Why women and seniors hold the key to the workforce of the future

05 January 2017

An overall global rise in population – set to expand by more than a billion people by 2030 – will manifest itself very differently across the world’s regions. The population of Africa, for example, will double by 2050, while Europe’s will shrink over the same period of time. The average age profile across different parts of the world will also show significant variation. In Japan, for example, the average age by 2050 will be 53. In Nigeria it will be 23. But while a youthful population is a potential source of advantage for Africa, it requires economic development to create jobs if the region is going to capitalise on this demographic dividend.

Conversely, the ageing populations of developed economies mean fewer younger people to support the old.  Not only will there be a growing imbalance between young and old, but other economic strains will develop including a substantial rise in healthcare spending and a major challenge to traditional forms of retirement planning and saving.

To counter this imbalance, it’s going to be essential to encourage two key groups to participate more in the workforce: women and older people (of both genders).  Two studies by PwC demonstrate the economic value that each of these groups could add through their greater participation in the workforce. Our Golden Age Index compares how well countries are doing in harnessing the power of workers aged 55 and over. For example, if Greece, a relatively low performer on the index, could achieve the same levels of participation in the workforce by the over-55s as the best performer, Sweden, it could see a long-term increase in GDP of 19%.   

Our Women in Work index highlights that a more diverse workforce with greater gender balance is a source of strength for both economies and companies. For example, a study by Credit Suisse1 showed that large companies with women on their boards outperformed those who had none by 26% over a six-year period.  

In addition, and political tensions notwithstanding, a rise in migration is likely to be an important source of population growth in G7 economies, although boosting the skills and employment prospects of young people will also be critical.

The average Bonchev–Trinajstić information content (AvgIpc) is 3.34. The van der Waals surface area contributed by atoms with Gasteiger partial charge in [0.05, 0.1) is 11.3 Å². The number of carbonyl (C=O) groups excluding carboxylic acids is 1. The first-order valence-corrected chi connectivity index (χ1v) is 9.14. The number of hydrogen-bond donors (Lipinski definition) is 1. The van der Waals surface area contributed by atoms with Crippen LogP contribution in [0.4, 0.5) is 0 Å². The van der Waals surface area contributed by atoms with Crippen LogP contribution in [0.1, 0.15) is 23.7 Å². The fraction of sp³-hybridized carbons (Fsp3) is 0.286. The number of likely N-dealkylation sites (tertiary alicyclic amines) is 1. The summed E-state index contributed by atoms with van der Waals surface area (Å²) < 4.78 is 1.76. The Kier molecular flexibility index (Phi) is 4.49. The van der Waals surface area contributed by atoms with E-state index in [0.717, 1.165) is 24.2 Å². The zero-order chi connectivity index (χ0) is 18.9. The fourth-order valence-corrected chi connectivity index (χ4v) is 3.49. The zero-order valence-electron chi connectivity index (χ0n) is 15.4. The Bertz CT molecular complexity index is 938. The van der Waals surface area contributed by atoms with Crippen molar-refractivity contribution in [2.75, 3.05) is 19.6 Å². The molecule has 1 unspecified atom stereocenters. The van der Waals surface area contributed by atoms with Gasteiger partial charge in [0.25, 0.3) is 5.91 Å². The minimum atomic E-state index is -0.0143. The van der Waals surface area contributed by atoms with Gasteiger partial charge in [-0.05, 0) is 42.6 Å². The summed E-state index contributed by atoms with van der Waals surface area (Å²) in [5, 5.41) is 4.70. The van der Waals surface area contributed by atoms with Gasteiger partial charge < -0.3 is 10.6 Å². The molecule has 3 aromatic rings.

Adapting to these sweeping demographic changes will require governments and businesses to design and implement new policies. Greater flexibility and new forms of incentives that encourage workers to stay in employment are likely to be required. A more open approach from employers to an older workforce and, with support from government, a willingness to retrain them and support their life-long career development along more flexible lines will also be important.  Some businesses are already showing a new way forward. In Germany, for example, BMW has redesigned a factory to take the needs of older workers into account.  

The interaction of government policies and employer actions will also be critical to encouraging more women to enter and/or remain in the workforce. Greater flexibility of working patterns, for both men and women, will be one measure. Access to affordable childcare – a key barrier in many countries but a particular strength of the Nordic countries – will also have to be addressed, possibly through fiscal measures so that returning to work makes economic sense for parents who wish to do so.

Overall, the changes that we will see over the next few decades will mean that the working population will look very different from today. Businesses that are prepared for the changes ahead could seize considerable advantage by making sure they are adaptable and ready for the future.  To find out more, visit our new megatrends website

1  Credit Suisse Research Institute

John Hawksworth | Chief Economist
Profile | Email | +44 (0) 207 213 1650

 

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